That’s UB, one of these:

1 Like

On further thought, it seems like what’s the best thing for all to do, when iterators are of different lengths, is to terminate iteration on the first terminating iterator (i.e., the same behavior as zip and map). I’ve updated the OP accordingly.

Why? For the same reason as zip: some iterators go on forever:

julia> Base.all(f::Function, c1, c2, cs...) = all(splat(f), zip(c1, c2, cs...))
       mod3 = Iterators.cycle(0:2);
       all(==, mod3, [0,1,2,0,1,2])

If the length of all the collections must be equal, then it makes sense for the user to specify that separately.

1 Like

But you have

julia> all(==(0), Iterators.repeated(0,0))

I must confess I don’t understand the motivation for the OP. Julia already supports this:

julia> all([1,2,3] .== 1:3)

julia> count((3,2,1) .>= 1:3)

which is clear and convenient.

1 Like
julia> using BenchmarkTools
       Base.all(f::Function, c1, c2, cs...) = all(splat(f), zip(c1, c2, cs...))
       @btime all(a .== b)  setup=(a=[1,2,3]; b=1:3)
       @btime all(==, a, b) setup=(a=[1,2,3]; b=1:3)
  42.553 ns (2 allocations: 96 bytes)
  3.700 ns (0 allocations: 0 bytes)

If a language is going to call itself performant, then its easiest and most natural idioms should be those that avoid performance traps.


I would never write something like this.


One could argue that all(a .== b) is the easiest and most natural. We can also hope that escape analysis can avoid the intermediate here if the code is inside a function. At the global scope it is not avoidable since the argument is parsed first.

But anyway I like your proposal since it is the way this problem is handled everywhere in Julia.


its easiest and most natural idioms should be those that avoid performance traps

Sure. The OP gave the impression the problem was lack of convenient syntax, not performance. As shown in your post above, mapreduce already does the job, but your proposed syntax is admittedly prettier. I wonder how many other collection-reducing functions there are that would benefit from such syntax? There can be such a thing as too many convenience methods, but any and all are two of the more important functions.

How much better would the world be if broadcasting returned a lazy collection?

julia> [1, 2, 3] .== 1:3
3-element BroadcastingVector{Bool, Tuple{typeof(==), Vector{Int64}, UnitRange{Int64}}}:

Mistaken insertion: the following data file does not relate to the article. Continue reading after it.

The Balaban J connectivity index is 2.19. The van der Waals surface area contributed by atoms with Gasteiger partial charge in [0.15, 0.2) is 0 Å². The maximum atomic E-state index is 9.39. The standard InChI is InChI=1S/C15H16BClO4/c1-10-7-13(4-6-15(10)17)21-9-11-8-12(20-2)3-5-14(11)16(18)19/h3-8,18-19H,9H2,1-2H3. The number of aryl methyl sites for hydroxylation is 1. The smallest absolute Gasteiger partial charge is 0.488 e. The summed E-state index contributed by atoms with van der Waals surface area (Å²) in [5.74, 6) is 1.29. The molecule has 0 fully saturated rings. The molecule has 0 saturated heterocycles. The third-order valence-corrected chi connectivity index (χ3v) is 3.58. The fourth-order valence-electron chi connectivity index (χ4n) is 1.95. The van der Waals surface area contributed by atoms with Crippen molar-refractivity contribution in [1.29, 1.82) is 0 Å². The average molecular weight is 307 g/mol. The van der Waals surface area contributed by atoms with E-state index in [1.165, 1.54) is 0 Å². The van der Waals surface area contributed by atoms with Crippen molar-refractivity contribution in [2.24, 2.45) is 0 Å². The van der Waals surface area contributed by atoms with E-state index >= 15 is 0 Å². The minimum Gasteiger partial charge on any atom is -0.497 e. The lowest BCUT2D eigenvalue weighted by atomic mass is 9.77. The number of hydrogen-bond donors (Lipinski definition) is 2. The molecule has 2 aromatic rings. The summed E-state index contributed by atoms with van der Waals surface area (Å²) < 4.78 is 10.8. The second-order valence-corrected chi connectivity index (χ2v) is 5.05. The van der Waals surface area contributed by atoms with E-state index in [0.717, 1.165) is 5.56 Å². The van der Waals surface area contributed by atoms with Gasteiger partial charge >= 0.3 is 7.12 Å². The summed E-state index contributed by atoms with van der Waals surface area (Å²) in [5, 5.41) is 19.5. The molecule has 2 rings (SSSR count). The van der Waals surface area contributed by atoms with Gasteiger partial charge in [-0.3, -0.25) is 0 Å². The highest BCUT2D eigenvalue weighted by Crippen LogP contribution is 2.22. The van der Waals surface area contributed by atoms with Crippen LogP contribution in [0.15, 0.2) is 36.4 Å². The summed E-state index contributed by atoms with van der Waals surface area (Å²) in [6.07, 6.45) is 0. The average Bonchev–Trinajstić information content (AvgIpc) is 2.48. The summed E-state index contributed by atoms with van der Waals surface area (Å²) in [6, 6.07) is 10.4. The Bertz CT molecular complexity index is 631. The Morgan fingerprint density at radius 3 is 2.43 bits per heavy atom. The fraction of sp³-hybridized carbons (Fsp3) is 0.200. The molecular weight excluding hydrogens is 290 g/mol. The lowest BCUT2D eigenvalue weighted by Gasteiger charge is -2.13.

“All things are poison and nothing is without poison. Solely the dose determines that a thing is not a poison” - Paracelsus

I don’t think any and all are so special. If they’re gonna have variadic methods then so should many other reductions. I’m not convinced that’s worth the trouble.

What do you have in mind?

minimum, maximum (which really make any/all unnecessary), extrema, findmin, findmax, argmin, …

I can see how vararg minimum and maximum, if they existed, could be trickily punned into serving the role of vararg any and all, but I struggle to see how any of the items on the list {minimum, maximum, extrema, findmin, findmax, argmin, argmax} would actually “make sense,” conceptually/semantically speaking, with vararg methods. Unlike any of those, count, any, and all take logical predicates, which can be meaningfully applied to a collection of collections; I’m not sure I can find an agreeable way for the “maximum” of a collection of collections to be meaningful.

That said, we do find {findfirst, findlast, findnext} which take logical predicates—and there we find conflict because of findnext(pred::Function, A, i). I would point out, though, that {findfirst, findlast, findnext} are expected to return the index of the collection, which isn’t generally a meaningful concept for a vararg method that will accept multiple collections.

So, I don’t think that the slippery slope argument here poses a real challenge; there doesn’t seem to me any reason to extend vararg methods to these other reducing functions.

julia> using LazyArrays: @~

julia> using BenchmarkTools
       Base.all(f, c1, c2, cs...) = all(splat(f), zip(c1, c2, cs...))
       @btime all(a .== b)  setup=(a=[1,2,3]; b=1:3)
       @btime all(==, a, b) setup=(a=[1,2,3]; b=1:3)
       @btime all(@~ a .== b) setup=(a=[1,2,3]; b=1:3)
  28.533 ns (2 allocations: 96 bytes)
  2.809 ns (0 allocations: 0 bytes)
  5.169 ns (0 allocations: 0 bytes)